Continuous Integration for Your Private R Projects with CircleCI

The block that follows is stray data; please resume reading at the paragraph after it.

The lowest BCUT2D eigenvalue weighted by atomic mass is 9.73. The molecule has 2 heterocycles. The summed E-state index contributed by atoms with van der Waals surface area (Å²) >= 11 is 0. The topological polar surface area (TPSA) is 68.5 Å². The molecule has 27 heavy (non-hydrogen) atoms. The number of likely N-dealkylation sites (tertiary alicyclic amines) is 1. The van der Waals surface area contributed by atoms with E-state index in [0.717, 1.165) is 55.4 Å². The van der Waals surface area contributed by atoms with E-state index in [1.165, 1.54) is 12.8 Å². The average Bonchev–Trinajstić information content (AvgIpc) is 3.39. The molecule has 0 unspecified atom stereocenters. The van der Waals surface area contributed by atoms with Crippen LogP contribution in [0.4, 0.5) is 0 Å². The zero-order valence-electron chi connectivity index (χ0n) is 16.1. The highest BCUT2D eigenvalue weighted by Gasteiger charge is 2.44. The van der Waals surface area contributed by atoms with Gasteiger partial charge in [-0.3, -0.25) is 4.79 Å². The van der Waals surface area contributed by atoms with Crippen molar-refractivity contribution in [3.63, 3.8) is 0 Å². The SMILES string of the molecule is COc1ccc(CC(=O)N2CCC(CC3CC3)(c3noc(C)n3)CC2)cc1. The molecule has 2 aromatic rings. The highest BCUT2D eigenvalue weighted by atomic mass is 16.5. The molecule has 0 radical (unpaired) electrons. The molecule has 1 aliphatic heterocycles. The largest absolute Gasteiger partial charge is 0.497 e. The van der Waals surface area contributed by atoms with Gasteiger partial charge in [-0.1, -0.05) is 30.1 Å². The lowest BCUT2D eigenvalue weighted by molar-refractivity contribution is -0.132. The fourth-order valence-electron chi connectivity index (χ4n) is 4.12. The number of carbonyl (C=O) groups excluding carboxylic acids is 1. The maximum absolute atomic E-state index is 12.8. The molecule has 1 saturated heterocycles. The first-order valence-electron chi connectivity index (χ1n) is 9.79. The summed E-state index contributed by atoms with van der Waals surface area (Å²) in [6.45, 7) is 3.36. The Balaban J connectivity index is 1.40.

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If you have ever developed or used an open-source R package, you’re likely familiar with Continuous Integration. By automating the process of testing each proposed change in the source code, you can reduce the risk of errors, avoid unnecessary overhead and increase the quality of developed solution. For data scientists, Hadley has a good explanation of why it’s good to <a href="">automate code checks in R</a>. The most popular CI solution in the R world is TravisCI. Overall it works great, has built-in community support for R and is free for any open source project. CircleCI offers a great alternative with a free plan that includes private repositories. This is a perfect solution if you’re building a package that cannot be released publicly and you don’t have a paid Travis account. This post will quickly take you through setting up Continuous Integration for your private R project with CircleCI. Even if you are not developing an R package, but simply working on a data science project for a client, you can still use the same approach to run your unit tests and linter each time you push a commit to repo. At Appsilon, we strive to have tests and Continuous Integration for every project to ensure we catch all errors as quickly as possible. Obviously, even source code for most commercial projects has to be private (not mentioning training data, which we don’t send to CI anyway). CircleCI was our first choice for continuous integration, and we were not disappointed. We even started using it for our <a href="">open source packages</a>. If you’re interested in these packages, go to the latest posts about <a href="">shiny.semantic</a> and <a href="">shiny.router</a>. <h2 id="continuous-integration-for-all-your-private-r-projects">Continuous Integration for R projects</h2> Our goal will be to set up Continuous Integration for a private R project hosted on GitHub. We’ll be assuming that it is a package and that we already have some unit tests. We want CircleCI to install all the necessary dependencies and run all tests in an isolated environment every time we push a commit to the repository. We’ll be using the free CircleCI plan for that. You can always graduate to a paid plan on CircleCI once your project needs that. <span class="marginnote">You can also use CircleCI with Bitbucket, but not yet with Gitlab.</span> You can use virtually the same steps if the project is not an R package, you’ll just need to adjust how the project is tested. <h2 id="configuring-project-for-circleci">Configuring project for CircleCI</h2> For CircleCI to know how to handle our project, we need to add a configuration file to the project repo. There are two versions of CircleCI API you can use for that, and we’ll be using the newer Version 2. CircleCI supports running tests in <a href="" target="_blank" rel="noopener noreferrer">Docker</a> images, which is great for cleanly managing system-level dependencies. We’ll be using a Docker image that contains all system-level dependencies of our project plus everything that we need for building it. If you don’t need any additional system libraries, you can use the image built by us. Its name is <code class="highlighter-rouge">appsilon/ci-base:1.0</code>. You will need to modify the Docker image if your package or its dependencies require some libraries to be installed in the system. We will show you how to do that at the end of this article. All R packages that your package needs will be installed automatically based on the package’s <code class="highlighter-rouge">DESCRIPTION</code> - no need to add them to the Docker image. Let’s put the following contents in <code class="highlighter-rouge">.circleci/config.yml</code>: <div class="highlighter"> <pre class=" language-r"><code class=" language-r" data-lang="r">version: 2 jobs:  build:    working_directory: ~/main    docker:      - image: appsilon/ci-base:1.0    steps:      - checkout      - run:          command: |            R -e 'devtools::install_deps(dependencies = TRUE)'      - run:          command: |            R -e 'devtools::check()'      - store_artifacts:          path: man/          destination: man </code></pre> </div> We start by specifying the CircleCI API version and working directory. Then we declare containers to run tests on by providing a Docker image. You can add additional containers here, e.g. with a database if you have tests that need to talk to external resources (of course these would not be unit tests, but higher levels of <a href="" target="_blank" rel="noopener noreferrer">test pyramid</a> are also valuable.) Next, we define steps that should be run each time we’re running tests. We check out code from the repo, install package dependencies (as defined in <code class="highlighter-rouge">DESCRIPTION</code>) using <em>devtools</em>, and then perform a <code class="highlighter-rouge">devtools::check</code> of the package. This is all we need to do because check runs all of the tests. <span class="marginnote">If your project is not a package, this will look similar, but you will need to change how dependencies are installed and how tests are run (perhaps this is a topic for another short article). </span> Finally, we store generated files in <code class="highlighter-rouge">man/</code> as artifacts to be able to download them later. <h3 id="caching-r-packages-library">Caching R packages library</h3> The above setup is all that we need. If package check or any other step fails, CircleCI will automatically report this as an error. However, to save our time (and computing power), it’s worth doing one more thing: caching installed R packages. This way we won’t waste time installing all packages from scratch each time tests run. To cache the R packages library, let’s add a <code class="highlighter-rouge">restore_cache</code> and <code class="highlighter-rouge">save_cache</code> steps around dependencies installation: <div class="highlighter"> <pre class=" language-r"><code class=" language-r" data-lang="r">version: 2 jobs:  build:    working_directory: ~/main    docker:      - image: appsilon/ci-base:1.0    steps:      - checkout      - restore_cache:          keys:            - deps1-{{ .Branch }}-{{ checksum "DESCRIPTION" }}            - deps1-{{ .Branch }}            - deps1-      - run:          command: |            R -e 'devtools::install_deps(dependencies = TRUE)'      - save_cache:          key: deps1-{{ .Branch }}-{{ checksum "DESCRIPTION" }}          paths:            - "/usr/local/lib/R/site-library"      - run:          command: |            R -e 'devtools::check()'      - store_artifacts:          path: man/          destination: man </code></pre> </div> You can read more about caching in <a href="" target="_blank" rel="noopener noreferrer">CircleCI docs</a>. I recommend experimenting with cache keys to best fit your scenario. <h2 id="create-project-on-circleci">Create project on CircleCI</h2> Our project is ready! The final step is to go <a href="" target="_blank" rel="noopener noreferrer"></a>, log in with your Github account, go to Projects and choose “Setup project” for your project’s repo. This will configure all needed keys on Github and start monitoring changes, so you need to be an admin of that repo to do that. By default, CircleCI will build all new commits, whether they are in a PR or not. You can customize that if you need to. One setting that I particularly recommend is to cancel running builds of a branch if new commits are pushed to this branch. This can save quite some time if you’re iterating quickly on a branch. <h2 id="using-custom-docker-image-for-running-tests">Use custom Docker image for running tests</h2> Preparing a Docker image to run our tests is simple as we can use the popular rocker images as a base. Here’s the Dockerfile we used for building <code class="highlighter-rouge">appsilon/ci-base:1.0</code>: <div class="highlighter"> <pre class=" language-r"><code class=" language-r" data-lang="r">FROM r-base:3.4.1 <br>RUN apt-get update  \  &amp;&amp; apt-get install git libssl-dev ssh texlive-latex-base texlive-fonts-recommended libcurl4-openssl-dev libxml2-dev -y \  &amp;&amp; rm -rf /var/lib/apt/lists/* <br>RUN R -e "install.packages(c('devtools', 'roxygen2'), repos='')" </code></pre> </div> As you can see, on top <code class="highlighter-rouge">r-base</code> image, we install several libraries that are required to build an R package. If you need additional libraries for your package, you can add them here as well. We also install two R packages - <code class="highlighter-rouge">devtools</code> and <code class="highlighter-rouge">roxygen2</code> that are not dependencies of our package, but we need them to build it. To use your image on CircleCI, you’ll need to build it and push to Dockerhub, which is where CircleCI looks for images. Just run these commands in your <code class="highlighter-rouge">Dockerfile</code> directory, replacing <code class="highlighter-rouge">appsilon</code> with your Dockerhub account (you’ll need to <code class="highlighter-rouge">docker login</code> if you haven’t done this before): <div class="highlighter"> <pre class=" language-r"><code class=" language-r" data-lang="r">docker build -t appsilon/ci-base:1.0 . docker push appsilon/ci-base:1.0 </code></pre> </div> <h2 id="seeing-the-results">Seeing the results</h2> Each time you push a new commit, CircleCI will check the package and report the results back to Github. They will be shown in commits and related PRs. You can also add this single line in project’s to display a badge with build status of main branch: <div class="highlighter"> <pre class=" language-r"><code class=" language-r" data-lang="r">[![CircleCI](]( </code></pre> </div> I hope this is helpful! Also, you can find a sample project with all configuration (including code linter) on <a href="" target="_blank" rel="noopener noreferrer">GitHub</a>.